After saving the file in the Excel 2007 (with the minor loss of fidelity that comes with that) we submitted it again and while the upload was successful, there were a number of errors associated with the template.  Reviewing the error messages, it turned out that all the errors were either in fields that didn’t contain data or were not modifiable by the user (us).

After a number of email exchanges with the RDT team at the CAISO, somebody finally asked, “is that RDT for a PDR?”  It turns out that you can’t use the MasterFile UI for PDR RDTs since the PDR template doesn’t exactly match the standard template for a generator.  Once this was clarified we sent our RDT to the CAISO via email for validation and processing.  We lost a bit of time in the process since neither the BPM nor RDT process documentation indicates that an RDT for a PDR must be processed manually.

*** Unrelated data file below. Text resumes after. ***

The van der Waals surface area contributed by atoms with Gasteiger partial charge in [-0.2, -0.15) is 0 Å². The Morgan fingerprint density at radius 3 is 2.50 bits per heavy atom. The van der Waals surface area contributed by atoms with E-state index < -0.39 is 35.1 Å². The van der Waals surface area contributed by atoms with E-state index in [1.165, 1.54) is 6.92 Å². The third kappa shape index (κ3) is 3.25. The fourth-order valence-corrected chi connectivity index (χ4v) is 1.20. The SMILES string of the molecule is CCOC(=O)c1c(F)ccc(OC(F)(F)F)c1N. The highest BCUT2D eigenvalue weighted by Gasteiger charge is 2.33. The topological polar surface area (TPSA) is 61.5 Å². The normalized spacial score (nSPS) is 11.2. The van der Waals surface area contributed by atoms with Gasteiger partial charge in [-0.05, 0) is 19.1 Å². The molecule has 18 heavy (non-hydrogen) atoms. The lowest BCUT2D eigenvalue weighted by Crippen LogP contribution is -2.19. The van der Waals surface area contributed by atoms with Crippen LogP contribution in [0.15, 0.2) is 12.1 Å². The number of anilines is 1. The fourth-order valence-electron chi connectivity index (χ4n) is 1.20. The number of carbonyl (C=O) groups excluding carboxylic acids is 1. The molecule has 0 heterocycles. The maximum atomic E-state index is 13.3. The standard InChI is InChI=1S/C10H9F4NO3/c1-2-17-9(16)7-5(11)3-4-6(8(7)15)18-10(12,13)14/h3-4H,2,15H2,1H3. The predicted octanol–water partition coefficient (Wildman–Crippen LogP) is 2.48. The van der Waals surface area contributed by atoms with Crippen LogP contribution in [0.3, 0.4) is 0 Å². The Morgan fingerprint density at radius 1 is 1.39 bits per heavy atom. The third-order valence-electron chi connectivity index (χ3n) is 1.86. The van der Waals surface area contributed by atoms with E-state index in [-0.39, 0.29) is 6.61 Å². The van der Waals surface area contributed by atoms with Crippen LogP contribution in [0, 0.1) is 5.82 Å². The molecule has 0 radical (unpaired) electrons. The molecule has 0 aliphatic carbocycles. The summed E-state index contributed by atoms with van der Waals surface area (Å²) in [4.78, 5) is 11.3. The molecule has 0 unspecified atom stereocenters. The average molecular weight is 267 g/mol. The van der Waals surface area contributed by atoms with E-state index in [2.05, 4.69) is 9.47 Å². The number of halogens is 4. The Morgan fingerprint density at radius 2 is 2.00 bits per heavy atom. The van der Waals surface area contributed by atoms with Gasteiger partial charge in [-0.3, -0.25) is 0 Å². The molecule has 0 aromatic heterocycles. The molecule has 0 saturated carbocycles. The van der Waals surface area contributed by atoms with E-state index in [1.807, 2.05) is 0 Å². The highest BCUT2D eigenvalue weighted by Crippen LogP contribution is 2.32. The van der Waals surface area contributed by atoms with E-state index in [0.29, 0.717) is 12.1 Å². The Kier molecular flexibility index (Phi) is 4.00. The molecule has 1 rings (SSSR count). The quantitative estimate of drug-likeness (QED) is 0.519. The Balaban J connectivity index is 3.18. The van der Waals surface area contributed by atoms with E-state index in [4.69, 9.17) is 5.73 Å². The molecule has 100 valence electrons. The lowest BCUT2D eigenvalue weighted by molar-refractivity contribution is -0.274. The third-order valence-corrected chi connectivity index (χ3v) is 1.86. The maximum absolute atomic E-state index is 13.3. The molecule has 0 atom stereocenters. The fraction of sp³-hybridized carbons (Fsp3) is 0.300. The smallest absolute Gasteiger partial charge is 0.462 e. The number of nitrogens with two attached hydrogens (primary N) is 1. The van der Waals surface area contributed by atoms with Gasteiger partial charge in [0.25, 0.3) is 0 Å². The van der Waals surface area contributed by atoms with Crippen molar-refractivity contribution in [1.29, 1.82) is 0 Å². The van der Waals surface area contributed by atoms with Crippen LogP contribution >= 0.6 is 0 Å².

This experience with the RDT upload identified several challenges for DR providers in the market — we’ll be sure to include these lessons in our ultimate white paper.

Follow this link to view all posts on this project.

PDR Registration Reviewed and Validated

August 26th, 2011 by Spence Gerber

Note: this is one in a series of posts chronicling the Olivine Power of Us™ PDR Proof of Concept.